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OFFICE OF THE CHIEF OF ENGINEERS,
SIR: Lieut. George M. Wheeler, Corps of Engineers, has sent to this office a report embodying the results from the astronomical observations made at Cheyenne, Wyoming Territory, and Colorado Springs, Colorado Territory.
As this report contains information of value to officers engaged upon explorations, surveys, and reconnaissances in the western country, I have respectfully to recommend that it be printed at the Government Printing-Office, and that five hundred copies be furnished on requisition from this office.
Very respectfully, your obedient servant,
Hon. W. W. Belknap,
Secretary of War.
A. A. HUMPHREYS, Brigadier-General and Chief of Engineers.
Approved by the Secretary of War, February 14, 1874.
H. T. CROSBY, Chief Clerk.
UNITED STATES ENGINEER OFFICE,
Washington, D. C., February 9, 1874.
SIR: I have the honor to forward herewith a report embodying the results from the astronomical observations made at Cheyenne, Wyoming Territory, and Colorado Springs, Colorado Territory. They are typical stations for the years 1872 and 1873, although not selected because of probable errors that are a minimum.
Attention is invited to the methods employed and the order of sequence in reporting the results.
Uniformity of plan seems to be a matter of so great importance in the prosecution of astronomical work in the western interior that the one now in use is submitted for consideration as a step at least in this direction.
Minor features of the methods are still to be perfected; yet the errors of starplaces, from observation, and those known as instrumental, have now become reduced to such small and nearly equable values, that it seems desirable that some general and uniform plan should be adopted for the report at least, if not for the manner of conducting the observations.
The present one is submitted with extreme diffidence, and will probably demand certain changes in the light of future experience.
At Colorado Springs a heavy stone monument and observing-pier, with meridianmarks, have been established.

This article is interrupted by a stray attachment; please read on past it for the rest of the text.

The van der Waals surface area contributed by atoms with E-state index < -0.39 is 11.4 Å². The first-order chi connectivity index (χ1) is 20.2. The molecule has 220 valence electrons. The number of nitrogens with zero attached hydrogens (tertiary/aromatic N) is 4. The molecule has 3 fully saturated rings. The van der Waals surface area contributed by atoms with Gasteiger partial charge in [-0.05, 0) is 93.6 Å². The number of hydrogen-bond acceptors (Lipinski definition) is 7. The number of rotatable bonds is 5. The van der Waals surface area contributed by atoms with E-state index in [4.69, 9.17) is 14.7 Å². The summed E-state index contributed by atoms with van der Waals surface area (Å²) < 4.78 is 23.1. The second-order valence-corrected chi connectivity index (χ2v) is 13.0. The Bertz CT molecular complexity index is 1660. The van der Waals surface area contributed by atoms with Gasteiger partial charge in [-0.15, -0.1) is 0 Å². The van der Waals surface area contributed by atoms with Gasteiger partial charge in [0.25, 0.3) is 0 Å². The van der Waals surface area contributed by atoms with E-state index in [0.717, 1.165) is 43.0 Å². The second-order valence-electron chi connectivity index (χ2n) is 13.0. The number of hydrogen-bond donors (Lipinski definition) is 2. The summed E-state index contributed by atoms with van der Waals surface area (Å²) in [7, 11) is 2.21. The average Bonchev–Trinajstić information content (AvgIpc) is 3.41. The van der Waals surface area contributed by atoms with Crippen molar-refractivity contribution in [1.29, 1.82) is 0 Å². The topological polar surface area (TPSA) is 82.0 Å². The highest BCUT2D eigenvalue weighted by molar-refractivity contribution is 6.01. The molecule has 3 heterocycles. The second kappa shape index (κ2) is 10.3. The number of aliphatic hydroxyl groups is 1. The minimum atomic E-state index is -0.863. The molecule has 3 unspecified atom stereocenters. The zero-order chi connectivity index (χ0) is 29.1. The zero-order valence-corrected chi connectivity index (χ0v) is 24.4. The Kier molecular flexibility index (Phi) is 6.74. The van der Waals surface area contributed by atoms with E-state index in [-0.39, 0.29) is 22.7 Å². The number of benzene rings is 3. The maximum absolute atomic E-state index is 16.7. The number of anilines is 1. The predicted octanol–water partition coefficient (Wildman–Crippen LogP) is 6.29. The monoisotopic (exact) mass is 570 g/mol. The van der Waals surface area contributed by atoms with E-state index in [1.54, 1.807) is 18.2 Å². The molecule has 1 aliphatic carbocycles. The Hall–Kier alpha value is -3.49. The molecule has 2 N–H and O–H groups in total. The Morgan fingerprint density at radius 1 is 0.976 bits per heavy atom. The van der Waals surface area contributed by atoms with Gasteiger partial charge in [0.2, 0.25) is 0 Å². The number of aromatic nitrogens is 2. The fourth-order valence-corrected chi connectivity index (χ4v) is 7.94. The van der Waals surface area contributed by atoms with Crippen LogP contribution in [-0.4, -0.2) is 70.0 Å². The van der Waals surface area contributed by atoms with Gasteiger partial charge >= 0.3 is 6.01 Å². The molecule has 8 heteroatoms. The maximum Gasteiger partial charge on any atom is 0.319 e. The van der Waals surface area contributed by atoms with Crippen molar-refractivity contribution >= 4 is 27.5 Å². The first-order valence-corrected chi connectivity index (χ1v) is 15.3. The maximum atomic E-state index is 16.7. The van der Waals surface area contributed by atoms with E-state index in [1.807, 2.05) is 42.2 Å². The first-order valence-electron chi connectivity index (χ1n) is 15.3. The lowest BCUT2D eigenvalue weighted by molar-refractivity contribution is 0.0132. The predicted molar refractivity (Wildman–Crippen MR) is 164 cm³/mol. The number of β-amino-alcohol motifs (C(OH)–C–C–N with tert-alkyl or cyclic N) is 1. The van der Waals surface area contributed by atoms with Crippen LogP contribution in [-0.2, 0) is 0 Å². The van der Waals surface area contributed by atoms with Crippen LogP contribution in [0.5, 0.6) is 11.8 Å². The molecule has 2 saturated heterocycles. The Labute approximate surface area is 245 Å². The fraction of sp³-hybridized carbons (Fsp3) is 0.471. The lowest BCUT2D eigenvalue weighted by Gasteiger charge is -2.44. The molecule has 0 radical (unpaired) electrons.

The same has been done at the greater number of the other points occupied as main field-stations in the years 1871, 1872, and 1873.
These meridian-lines may serve various purposes in checking future surveys in adjacent areas.
Very respectfully, your obedient servant,
Brig. Gen. A. A. HUMPHREYS,
GEO. M. WHEELER, Lieutenant of Engineers, in Charge.
Chief of Engineers, United States Army.
NOTE. The results from the observations made during the field-seasons of 1871, 1872, and 1873, at the remaining primary stations, twenty-two in number, will appear in Volume II of the Reports of the Survey, as proposed in the Annual Report of the Chief of Engineers for 1873, Appendix EE.
Longitude by Telegraph; Latitude by Zenith Telescope, (Talcott's method.)
1. Geographical position of station.
2. Physical-geography details; especially all physical peculiarities.
3. Meteorological conditions, both general and special; the latter while observations were made.
4. Description of observatory; including personnel of party, name of telegraphoperator, and name of telegraph-company whose wire has been employed.
5. Description of instruments used.
6. Points with which connections were made; nights of observation, and observers; also name of computer or computers.
7. Tabulation of stars used, and number of observations.
12. Personal equation.
13. Probable error by least squares.
8. Instrumental values; circumstances of telegraphic communication, i. e., length
of circuit, number of batteries, repeaters, &c.
9. Uniform tables of time-reductions at receiving-station.
10. Uniform tables of time-reductions at sending-station.
11. Grouping of series of exchange-signals, including means of single and serial results.
14. Resulting longitude.
15. Reduction of the latitude-observations properly grouped, with discussion of results.
16. Resulting astronomical co-ordinates.
a, b, c, A, B, C,
azimuth, level, and collimation corrections.
azimuth, level, and collimation factors.
Tobserved time reduced to the mean of wires and corrected for rate.
ABBREVIATIONS AND SIGNS.
T'observed time corrected for instrumental errors.
AR. apparent right ascension of star.
4T=resulting error of the chronometer after the mean of the wires is corrected for rate and level.
Terror of the chronometer.
v difference between mean final correction of chronometer and 4T.